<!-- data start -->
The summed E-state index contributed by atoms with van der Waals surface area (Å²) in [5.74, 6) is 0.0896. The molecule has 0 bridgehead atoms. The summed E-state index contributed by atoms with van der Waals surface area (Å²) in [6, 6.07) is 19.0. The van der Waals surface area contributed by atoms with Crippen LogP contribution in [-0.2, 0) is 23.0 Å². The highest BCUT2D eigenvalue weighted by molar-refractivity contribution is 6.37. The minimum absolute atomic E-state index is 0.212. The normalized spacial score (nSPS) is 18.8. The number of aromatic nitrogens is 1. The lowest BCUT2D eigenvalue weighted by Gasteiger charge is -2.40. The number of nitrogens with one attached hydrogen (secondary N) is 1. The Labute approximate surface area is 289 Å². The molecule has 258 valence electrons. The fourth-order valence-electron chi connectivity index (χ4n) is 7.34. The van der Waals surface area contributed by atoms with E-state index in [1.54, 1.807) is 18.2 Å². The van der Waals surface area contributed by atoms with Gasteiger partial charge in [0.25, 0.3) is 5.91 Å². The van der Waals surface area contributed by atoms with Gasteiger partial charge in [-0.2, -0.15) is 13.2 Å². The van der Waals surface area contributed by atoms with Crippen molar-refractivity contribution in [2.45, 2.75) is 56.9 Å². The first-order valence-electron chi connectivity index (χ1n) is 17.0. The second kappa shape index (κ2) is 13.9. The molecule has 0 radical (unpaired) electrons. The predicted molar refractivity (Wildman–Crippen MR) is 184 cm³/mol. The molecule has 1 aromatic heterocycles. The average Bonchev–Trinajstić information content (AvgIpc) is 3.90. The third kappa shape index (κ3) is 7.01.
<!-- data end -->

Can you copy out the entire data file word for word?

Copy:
The summed E-state index contributed by atoms with van der Waals surface area (Å²) in [5.74, 6) is 0.0896. The molecule has 0 bridgehead atoms. The summed E-state index contributed by atoms with van der Waals surface area (Å²) in [6, 6.07) is 19.0. The van der Waals surface area contributed by atoms with Crippen LogP contribution in [-0.2, 0) is 23.0 Å². The highest BCUT2D eigenvalue weighted by molar-refractivity contribution is 6.37. The minimum absolute atomic E-state index is 0.212. The normalized spacial score (nSPS) is 18.8. The number of aromatic nitrogens is 1. The lowest BCUT2D eigenvalue weighted by Gasteiger charge is -2.40. The number of nitrogens with one attached hydrogen (secondary N) is 1. The Labute approximate surface area is 289 Å². The molecule has 258 valence electrons. The fourth-order valence-electron chi connectivity index (χ4n) is 7.34. The van der Waals surface area contributed by atoms with E-state index in [1.54, 1.807) is 18.2 Å². The van der Waals surface area contributed by atoms with Gasteiger partial charge in [0.25, 0.3) is 5.91 Å². The van der Waals surface area contributed by atoms with Gasteiger partial charge in [-0.2, -0.15) is 13.2 Å². The van der Waals surface area contributed by atoms with Crippen molar-refractivity contribution in [2.45, 2.75) is 56.9 Å². The first-order valence-electron chi connectivity index (χ1n) is 17.0. The second kappa shape index (κ2) is 13.9. The molecule has 0 radical (unpaired) electrons. The predicted molar refractivity (Wildman–Crippen MR) is 184 cm³/mol. The molecule has 1 aromatic heterocycles. The average Bonchev–Trinajstić information content (AvgIpc) is 3.90. The third kappa shape index (κ3) is 7.01.